1-800-222-4357. And to find the closest repair shop with ASE-certified
      technicians and a national warranty program, call 1-800-LET-NAPA. There are
      8,700 independently owned NAPA AutoCare Centers around the country that
      motorists can count on for honest car repair.

      Comfort Zone:
      — Beat the heat and prevent beverage and food stains by putting towels
      down on the seats.
      — Take a “pit stop” every two to three hours to stretch, rotate seats and
      alternate drivers.
      — Wear cotton, loose fitting clothes that breathe well.

      Guide to Family Fun:
      Easy Auto-edibles:
      — Chilled veggie slices are crunchy and tasty.
      — Low-salt, non-buttered popcorn (low-salt keeps down thirst; non-
      buttered keeps grease off fingers).
      — Whole grain crackers like Triscuits(R) or cereal such as Cheerios(R)
      can help satisfy a hunger pain until the next meal.
      — Chilled water – at least one quart per passenger. Stay away from sodas
      and sweet juices: carbonated beverages require more pit stops and sweet
      juice drinks can increase thirst.

      Car Captains:
      Keep older children enthusiastic about the road trip by giving them travel
      duties and let them rotate jobs so that everyone gets to have fun!
      — Junior Navigator: Responsible for keeping the family on course.
      Parents can give a child a map with the route highlighted from home to the
      final destination.
      — Road Reporter: Responsible for keeping a diary of sights seen. Also
      responsible for recording family comments, favorite happenings and funny
      mishaps.

  2. QUESTION:
    What are the most important things to check on a car before going on a road trip?
    What are the most important things to check on a car before going on a road trip? I have a 2003 Acura with 65k miles. Should I do the 60k mile maintenance before the trip? Should I get the tires checked? oil change? What are the important things to check on a car before going on a long trip?

    • ANSWER:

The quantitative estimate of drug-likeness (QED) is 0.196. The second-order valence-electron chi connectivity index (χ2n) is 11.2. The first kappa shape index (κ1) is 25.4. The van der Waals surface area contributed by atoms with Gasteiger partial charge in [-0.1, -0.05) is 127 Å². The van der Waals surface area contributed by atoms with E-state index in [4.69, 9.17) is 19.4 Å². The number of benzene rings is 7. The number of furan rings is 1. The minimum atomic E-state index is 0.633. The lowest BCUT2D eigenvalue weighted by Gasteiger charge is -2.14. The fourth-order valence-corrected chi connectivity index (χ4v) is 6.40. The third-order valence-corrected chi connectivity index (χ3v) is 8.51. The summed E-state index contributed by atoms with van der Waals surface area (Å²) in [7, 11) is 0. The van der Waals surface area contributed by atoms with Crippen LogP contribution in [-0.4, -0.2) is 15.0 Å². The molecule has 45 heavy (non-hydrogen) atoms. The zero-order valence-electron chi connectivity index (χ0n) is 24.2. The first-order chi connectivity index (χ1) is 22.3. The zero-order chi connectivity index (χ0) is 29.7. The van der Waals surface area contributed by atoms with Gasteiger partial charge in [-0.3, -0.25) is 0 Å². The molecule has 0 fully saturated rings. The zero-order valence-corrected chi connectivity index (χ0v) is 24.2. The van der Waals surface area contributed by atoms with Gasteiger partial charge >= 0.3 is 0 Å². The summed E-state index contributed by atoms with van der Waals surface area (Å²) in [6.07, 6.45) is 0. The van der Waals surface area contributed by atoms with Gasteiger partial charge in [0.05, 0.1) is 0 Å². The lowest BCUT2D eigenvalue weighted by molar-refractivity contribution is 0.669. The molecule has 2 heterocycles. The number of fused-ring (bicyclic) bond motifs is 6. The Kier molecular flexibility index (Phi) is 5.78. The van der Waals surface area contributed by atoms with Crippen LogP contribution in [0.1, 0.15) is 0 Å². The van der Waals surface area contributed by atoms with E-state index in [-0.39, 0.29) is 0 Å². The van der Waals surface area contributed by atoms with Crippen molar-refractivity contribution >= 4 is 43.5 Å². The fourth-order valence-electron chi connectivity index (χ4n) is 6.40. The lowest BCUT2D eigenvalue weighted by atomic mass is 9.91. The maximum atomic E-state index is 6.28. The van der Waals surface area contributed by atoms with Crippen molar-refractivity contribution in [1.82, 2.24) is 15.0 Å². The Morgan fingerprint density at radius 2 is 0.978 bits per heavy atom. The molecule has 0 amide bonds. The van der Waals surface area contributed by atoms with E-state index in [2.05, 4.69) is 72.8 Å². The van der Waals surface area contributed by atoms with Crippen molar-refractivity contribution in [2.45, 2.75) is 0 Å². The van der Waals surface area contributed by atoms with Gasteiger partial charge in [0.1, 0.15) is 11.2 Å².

All of the accessible and reasonable fluids to check, depending on your last one and the distance of your trip, change the oil. And, depending on the distance, check the tire pressure for sure and the overall tire quality. Tire pressure will affect your total MPG. Also, check the “V” or serpentine belts on the engine, if need be, replace them and put the old one in the trunk. Never now when you could break a belt, the old one is better than being stranded in Timbuktoo. Hope this helps and happy travelin.

  3. QUESTION:
    effects on car over long road trip vs intown driving?
    I am going to be taking a long road trip from texas to northern Illinois? It’s going to be about 1000 miles. We’re trying to decide if we want to take our car (in order to save some money) or rent a car. What are the effect on a car after along road trip? We have a 2001 lumina with 95,000 miles on it. If we decide to take the car, what maintenance should we do before we go?

    • ANSWER:
      use your own car…simply service it first.

  4. QUESTION:
    I have 108K miles on my Ford Ranger. What should I do before I make a 5 hour car trip?
    I change my oil regularly. I’m going to have the coolant flushed from the radiator and engine before I go. I planned to change the spark plugs and wires since they’ve never been changed since I got the truck at 89K miles. My brakes sound really bad so my car friend told me he’d put on new pads and rotors for free if I bought the parts. I’ve never made a road trip longer than about an hour and a half ever since I bought the truck at 89K miles. I just don’t want the truck breaking down on the way to my destination. Any other tips, preventative maintenance ideas??

    • ANSWER:
      Everything you mention sounds good. Plus: 1. When your friend does the brakes, make sure he checks the rotors to make sure they don’t need to be turned or replaced. 2. Check your transmission fluid, as well as all other fluids before you go. 3. Check your belts. If you have a serpentine belt that is not new, you might want to consider carrying a new spare…it can easily be replaced on the road. 4. When you change the coolant, change the thermostat and radiator cap…it can save you from overheating. 5. Keep some extra fuses and and a couple standard light bulbs (1157, etc) in your glove compartment. Add dry gas and fuel injector cleaner to your tank when you fill up on gas. Drive safely!

  5. QUESTION:
    Is taking your car to a mechanic a good idea before a road trip?
    A week from now I’m planning on driving to Maryland with my ’03 Olds Alero with 59k miles, a 7 hour drive and back. I want to avoid car troubles on the trip so I’m going to take my car to a mechanic to get it looked at before I go. Is this a good idea? Or is it just giving the mechanic permission to try and rip me off? Every once in a great while (every few months) the car stutters a bit when i turn the ignition. Could that be the starter? How much would that cost to fix? Besides that there’s nothing that seems to be wrong with the car. I’ve been keeping up on all the recommended maintenance for the car as well.

    • ANSWER:
      “Every once in a great while (every few months) the car stutters a bit when i turn the ignition.” I dont know that this would be your starter do to how long the problem has lasted ans how it comeas and goes.

      Definetly get your maint. done and have it looked at before trip. Try and develop a relationship with a mechanic that you trust. This will help both you and the mechanic.